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PARENTS SHOULD HAVE SOME CONTROL OVER GIFTS OF MONEY GIVEN TO KIDS

Dear Dr. Tightwad - At birthday time my children get gifts of money and checks from grandparents and other relatives. Some of the amounts are substantial ($50).

When they were toddlers we used to put the money in the bank for them. Now they're old enough to have caught on, and they want to keep the money and spend it.Should we let them?

Answer - Like your children's perceptions, your system should change as the kids get older.

When Dr. T's children were pre-schoolers, they were allowed to keep any cash gift or check of less than $20. Above that amount, Mom and Dad had discretion over whether the money was spent or saved.

That rule still holds for the soon-to-be-6-year-old (who even now is sitting on the doorstep waiting for the mail carrier to deliver his birthday cards and the money therein).

But the rules have changed slightly for Dr. T's older son and daughter, who are approaching 12 and 10. Their annual birthday checks of $25 and $50 from each grandmother still go into the bank, but if the children want something special they may spend the money.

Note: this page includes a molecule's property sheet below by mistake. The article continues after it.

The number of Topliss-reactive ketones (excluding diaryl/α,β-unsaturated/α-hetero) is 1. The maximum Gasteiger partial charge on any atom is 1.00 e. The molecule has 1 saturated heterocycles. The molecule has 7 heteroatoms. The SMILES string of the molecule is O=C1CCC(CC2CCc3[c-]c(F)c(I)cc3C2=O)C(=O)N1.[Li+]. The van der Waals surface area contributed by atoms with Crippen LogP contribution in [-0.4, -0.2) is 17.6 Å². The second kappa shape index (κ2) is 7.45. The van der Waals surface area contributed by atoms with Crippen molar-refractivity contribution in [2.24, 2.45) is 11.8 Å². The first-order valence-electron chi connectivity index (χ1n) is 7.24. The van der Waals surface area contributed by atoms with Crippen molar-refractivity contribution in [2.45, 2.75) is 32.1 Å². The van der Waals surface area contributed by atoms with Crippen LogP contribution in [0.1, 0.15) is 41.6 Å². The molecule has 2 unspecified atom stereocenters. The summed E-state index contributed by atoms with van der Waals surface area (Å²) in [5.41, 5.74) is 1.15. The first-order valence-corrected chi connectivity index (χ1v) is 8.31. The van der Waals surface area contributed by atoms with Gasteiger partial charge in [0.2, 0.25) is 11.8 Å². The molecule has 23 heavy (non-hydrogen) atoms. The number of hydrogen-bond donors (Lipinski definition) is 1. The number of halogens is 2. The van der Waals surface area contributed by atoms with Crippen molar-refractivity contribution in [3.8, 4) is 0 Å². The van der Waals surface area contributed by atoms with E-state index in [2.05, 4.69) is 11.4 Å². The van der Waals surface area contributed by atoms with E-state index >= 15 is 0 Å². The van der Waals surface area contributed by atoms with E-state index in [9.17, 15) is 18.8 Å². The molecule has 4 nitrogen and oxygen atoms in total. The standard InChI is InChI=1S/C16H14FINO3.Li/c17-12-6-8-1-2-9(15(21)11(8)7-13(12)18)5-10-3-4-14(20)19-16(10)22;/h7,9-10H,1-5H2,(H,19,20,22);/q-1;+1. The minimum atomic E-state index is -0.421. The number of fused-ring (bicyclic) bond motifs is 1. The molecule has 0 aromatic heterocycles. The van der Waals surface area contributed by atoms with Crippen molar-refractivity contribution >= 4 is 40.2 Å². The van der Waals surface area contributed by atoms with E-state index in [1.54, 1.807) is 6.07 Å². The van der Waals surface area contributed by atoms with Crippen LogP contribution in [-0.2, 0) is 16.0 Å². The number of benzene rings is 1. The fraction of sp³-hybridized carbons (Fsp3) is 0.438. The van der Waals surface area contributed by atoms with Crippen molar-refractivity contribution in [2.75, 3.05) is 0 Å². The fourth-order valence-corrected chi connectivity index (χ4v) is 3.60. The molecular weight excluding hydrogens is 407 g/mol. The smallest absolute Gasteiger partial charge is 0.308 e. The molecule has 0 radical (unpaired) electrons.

(Last year my son used his to buy a soccer jersey; my daughter elected to leave hers in the bank.)

Bear in mind the wishes of the gift-giver, who may want the child to buy something of his or her choice - or may specify that Mom spend at least part of the money on a new winter coat.

Kids should also tell the giver what they did with the money - and, of course, offer an appropriate thank-you.

Dear Dr. Tightwad - My son graduated from college last spring and finally got a job, but on his salary he's having a tough time making his student-loan payments.

Is there any way he can get help?

Answer - Most lenders will be happy to give him more flexible repayment terms.

For example, the Student Loan Marketing Association (Sallie Mae), which services 40 percent of all student loans, offers a 10-year graduated payment schedule that lets you make lower payments in the early years of the loan and higher payments later, as well as consolidation loans with terms as long as 30 years. (For more information, call Sallie Mae at 800-831-5626.)

Remember, though, that any program that stretches out your payments will end up costing more in interest - perhaps tens of thousands of dollars more.

So graduates would be wise to raise their payments as soon as they can afford to, lest they still be paying back loans when it comes time to put their own kids through college.